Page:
by Bill Heinrich
I’ve recently returned from a small training project with faculty and staff at the University of Nigeria, Nsukka (UNN). The team from MSU co-facilitated a series of design-driven conversations aimed at building the capacity of faculty and leaders in three areas at UNN. The redesigns focused on the UNN Information and Communications Technology portfolio (ICT), the UNN
agricultural training programs (Ag), and new designs focused on a proposed Center for Gender Studies (GC).
Our goals on the ground were to provide capacity training in the use of design thinking; to provide guidance on gender, agriculture, and technology portfolios; and to reestablish relationships that might lead to greater NGO or state investments. One key element of this work is that we’re focused on the concept of Human and Institutional Capacity Development (HICD). While many higher-education engagements between countries focus on training for a particular technical process, our approach intentionally surfaces both individuals’ and organizations’ ability to learn from experiences and adapt practices. This work is very similar to the work that the Hub does on campus (using different terms) while aiming for a reinvented learning organization.
My international higher education training, development, and assessment work since 2016 shows me the importance of showing up and engaging deeply in the relational nature of teaching and learning efforts. I’m also privileged to be working alongside project leaders who value teacher/learner relationships over time, and for the ability of relationships to help produce meaningful learning environments, moments, and measurable outcomes.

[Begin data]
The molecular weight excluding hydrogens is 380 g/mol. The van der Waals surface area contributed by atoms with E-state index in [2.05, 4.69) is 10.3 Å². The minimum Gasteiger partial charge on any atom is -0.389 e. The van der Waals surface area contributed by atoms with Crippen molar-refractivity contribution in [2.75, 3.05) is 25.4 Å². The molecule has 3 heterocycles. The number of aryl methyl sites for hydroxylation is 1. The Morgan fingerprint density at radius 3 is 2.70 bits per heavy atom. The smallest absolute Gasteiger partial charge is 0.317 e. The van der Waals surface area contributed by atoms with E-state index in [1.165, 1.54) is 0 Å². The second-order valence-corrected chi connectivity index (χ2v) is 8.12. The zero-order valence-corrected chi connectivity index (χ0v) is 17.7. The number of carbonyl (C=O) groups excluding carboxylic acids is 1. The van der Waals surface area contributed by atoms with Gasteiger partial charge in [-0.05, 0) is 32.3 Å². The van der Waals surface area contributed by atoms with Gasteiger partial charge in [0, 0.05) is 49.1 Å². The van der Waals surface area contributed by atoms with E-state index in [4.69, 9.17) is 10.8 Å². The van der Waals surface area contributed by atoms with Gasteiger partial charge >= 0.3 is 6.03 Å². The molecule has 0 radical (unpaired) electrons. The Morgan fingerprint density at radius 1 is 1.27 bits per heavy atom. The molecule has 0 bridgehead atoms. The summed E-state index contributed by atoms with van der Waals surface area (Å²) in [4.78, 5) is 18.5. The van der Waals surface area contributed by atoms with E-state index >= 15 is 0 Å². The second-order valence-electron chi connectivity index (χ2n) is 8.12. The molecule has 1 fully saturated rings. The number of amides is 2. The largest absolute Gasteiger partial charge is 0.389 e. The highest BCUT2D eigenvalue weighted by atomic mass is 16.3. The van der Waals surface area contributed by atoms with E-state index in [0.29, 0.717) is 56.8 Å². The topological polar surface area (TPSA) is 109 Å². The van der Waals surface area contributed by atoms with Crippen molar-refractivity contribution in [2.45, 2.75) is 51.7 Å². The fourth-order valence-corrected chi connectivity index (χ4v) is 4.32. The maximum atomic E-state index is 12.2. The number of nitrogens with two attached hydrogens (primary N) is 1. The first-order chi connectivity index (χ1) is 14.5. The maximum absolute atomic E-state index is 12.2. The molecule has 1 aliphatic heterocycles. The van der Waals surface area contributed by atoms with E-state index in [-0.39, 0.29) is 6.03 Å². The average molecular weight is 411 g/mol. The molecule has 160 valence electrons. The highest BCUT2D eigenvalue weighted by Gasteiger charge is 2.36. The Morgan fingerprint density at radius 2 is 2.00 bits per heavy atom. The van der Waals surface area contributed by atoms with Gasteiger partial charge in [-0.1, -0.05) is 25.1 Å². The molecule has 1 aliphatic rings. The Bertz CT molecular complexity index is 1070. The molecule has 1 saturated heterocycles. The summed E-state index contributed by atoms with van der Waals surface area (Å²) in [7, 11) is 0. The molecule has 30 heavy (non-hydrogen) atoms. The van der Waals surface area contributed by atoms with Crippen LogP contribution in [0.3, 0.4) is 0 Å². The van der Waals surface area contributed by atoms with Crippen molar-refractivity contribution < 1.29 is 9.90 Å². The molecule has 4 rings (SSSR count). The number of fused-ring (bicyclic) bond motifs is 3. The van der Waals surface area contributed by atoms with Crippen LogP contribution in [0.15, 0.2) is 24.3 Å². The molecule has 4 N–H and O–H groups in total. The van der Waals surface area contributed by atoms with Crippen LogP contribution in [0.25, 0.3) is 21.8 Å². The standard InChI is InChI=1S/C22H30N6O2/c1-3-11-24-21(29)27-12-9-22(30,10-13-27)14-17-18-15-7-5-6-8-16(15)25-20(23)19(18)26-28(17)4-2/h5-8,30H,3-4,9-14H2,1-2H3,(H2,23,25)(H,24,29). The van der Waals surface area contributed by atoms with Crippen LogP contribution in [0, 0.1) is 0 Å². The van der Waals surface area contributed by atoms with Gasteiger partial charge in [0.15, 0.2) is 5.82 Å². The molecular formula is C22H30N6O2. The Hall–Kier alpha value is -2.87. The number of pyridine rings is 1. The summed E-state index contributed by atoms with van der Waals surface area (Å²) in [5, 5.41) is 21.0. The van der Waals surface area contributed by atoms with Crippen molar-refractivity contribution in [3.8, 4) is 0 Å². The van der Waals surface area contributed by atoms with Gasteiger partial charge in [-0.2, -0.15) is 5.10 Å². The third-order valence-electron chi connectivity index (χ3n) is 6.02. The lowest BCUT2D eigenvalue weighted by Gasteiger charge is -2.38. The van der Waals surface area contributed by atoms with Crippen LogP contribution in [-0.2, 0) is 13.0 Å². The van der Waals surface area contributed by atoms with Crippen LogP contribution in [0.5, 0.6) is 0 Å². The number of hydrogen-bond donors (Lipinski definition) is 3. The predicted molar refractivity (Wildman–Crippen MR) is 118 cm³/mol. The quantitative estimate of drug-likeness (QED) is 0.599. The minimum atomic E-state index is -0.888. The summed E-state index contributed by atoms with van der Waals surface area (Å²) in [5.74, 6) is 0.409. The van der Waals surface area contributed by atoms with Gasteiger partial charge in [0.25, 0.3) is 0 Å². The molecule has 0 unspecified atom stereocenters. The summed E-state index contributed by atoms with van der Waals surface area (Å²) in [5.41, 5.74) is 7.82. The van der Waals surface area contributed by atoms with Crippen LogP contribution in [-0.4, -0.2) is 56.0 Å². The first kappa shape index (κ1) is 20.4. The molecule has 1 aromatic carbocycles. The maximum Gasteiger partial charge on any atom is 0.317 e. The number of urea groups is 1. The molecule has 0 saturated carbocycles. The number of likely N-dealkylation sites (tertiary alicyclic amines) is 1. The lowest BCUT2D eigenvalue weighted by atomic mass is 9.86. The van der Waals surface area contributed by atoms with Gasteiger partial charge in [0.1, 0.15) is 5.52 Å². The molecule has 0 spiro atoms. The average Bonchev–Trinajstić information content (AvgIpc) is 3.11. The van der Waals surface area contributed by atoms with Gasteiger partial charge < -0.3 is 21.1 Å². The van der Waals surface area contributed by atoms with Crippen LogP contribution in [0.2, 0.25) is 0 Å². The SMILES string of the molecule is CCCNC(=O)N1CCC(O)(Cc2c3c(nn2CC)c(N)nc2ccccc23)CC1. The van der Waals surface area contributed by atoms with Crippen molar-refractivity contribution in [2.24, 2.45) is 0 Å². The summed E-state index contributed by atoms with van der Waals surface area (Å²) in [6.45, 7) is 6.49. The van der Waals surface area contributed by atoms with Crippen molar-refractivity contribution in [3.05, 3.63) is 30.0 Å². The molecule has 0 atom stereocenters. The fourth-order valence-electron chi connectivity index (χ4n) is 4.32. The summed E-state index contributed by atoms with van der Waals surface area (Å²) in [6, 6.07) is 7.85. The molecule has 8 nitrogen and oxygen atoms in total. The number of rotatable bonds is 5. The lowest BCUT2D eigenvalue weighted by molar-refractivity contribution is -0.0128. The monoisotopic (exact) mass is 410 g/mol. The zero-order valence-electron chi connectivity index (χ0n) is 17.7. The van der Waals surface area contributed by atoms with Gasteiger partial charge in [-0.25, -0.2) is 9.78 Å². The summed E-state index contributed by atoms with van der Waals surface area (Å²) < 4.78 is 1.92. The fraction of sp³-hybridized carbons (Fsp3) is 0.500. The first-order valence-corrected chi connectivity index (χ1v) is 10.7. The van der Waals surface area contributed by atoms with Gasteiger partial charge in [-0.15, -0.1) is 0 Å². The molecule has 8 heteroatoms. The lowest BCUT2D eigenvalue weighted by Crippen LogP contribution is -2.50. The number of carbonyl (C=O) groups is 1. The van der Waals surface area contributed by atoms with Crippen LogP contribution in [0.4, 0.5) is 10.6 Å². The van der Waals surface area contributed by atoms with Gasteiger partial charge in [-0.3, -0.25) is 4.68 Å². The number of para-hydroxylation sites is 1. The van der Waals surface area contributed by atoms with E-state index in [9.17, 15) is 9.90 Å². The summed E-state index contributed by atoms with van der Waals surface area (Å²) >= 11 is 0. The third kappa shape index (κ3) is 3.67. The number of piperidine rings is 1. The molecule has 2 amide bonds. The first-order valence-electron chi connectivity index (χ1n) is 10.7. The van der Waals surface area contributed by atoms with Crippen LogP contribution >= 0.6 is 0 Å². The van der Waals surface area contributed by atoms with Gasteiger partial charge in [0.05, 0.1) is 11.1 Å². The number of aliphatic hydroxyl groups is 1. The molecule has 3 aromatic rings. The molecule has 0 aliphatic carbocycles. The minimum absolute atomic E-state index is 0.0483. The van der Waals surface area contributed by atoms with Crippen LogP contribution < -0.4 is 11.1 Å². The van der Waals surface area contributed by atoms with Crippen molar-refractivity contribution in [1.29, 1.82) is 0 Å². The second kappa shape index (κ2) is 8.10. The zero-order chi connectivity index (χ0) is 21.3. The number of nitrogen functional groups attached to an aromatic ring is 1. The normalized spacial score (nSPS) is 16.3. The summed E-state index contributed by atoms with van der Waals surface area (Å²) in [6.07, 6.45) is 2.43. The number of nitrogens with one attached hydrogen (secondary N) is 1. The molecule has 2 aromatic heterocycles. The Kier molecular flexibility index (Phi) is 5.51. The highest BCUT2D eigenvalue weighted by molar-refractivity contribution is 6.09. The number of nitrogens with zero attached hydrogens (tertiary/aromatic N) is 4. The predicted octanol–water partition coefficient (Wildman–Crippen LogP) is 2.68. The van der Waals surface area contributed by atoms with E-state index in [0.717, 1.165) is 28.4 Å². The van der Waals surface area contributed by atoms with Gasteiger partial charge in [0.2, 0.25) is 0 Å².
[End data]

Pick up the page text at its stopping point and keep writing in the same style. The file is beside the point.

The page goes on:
We had the unique privilege to be following in the footsteps—we were told repeatedly—of John Hannah, one of MSU’s expansionist presidents, who helped to found UNN (the UNN folks used the word “Midwife”). As Nigeria’s and Africa’s first land grant institution, the faculty and leaders hosting us showed us incredible hospitality. More importantly, they demonstrated their commitment to land-grant ideals such as creating community and national benefit for work in agriculture via teaching and training.
Mostly due to the UNN teams’ energy, engagement, and eagerness, the outcomes of the project were rich and successful. The design workshops were well received and we collected initial data on participants’ readiness to use design skills and techniques in the next iterations. The prototype plans for ICT, Ag, and GC were in a memo-worthy state by the end, allowing for teams to pursue their goals with their end users in mind. Finally, the goal to create new networks and relationships was also well grounded by the end of the week.
The team from MSU was made up of people who make careers out of connecting needs in one place to experts in another with funding from a third. The information gathered and experiences we shared give us a strong entry point for future projects. This work of human and systems learning is time consuming (typically two-year projects), logistically complex, and relies on sustained relationships. Given the nature of the work, at MSU, we have more projects than we have known, available facilitators, making for an interesting challenge in staffing and committing to available work. My next steps are to consider ways in which we might increase MSU’s capacity for training for both internal transformation and international partnerships.
The next photos include UNN teams using design thinking to guide their work on Agriculture Innovation, the UNN Information and Communications Technology portfolio, and a new Center for Gender Studies at UNN.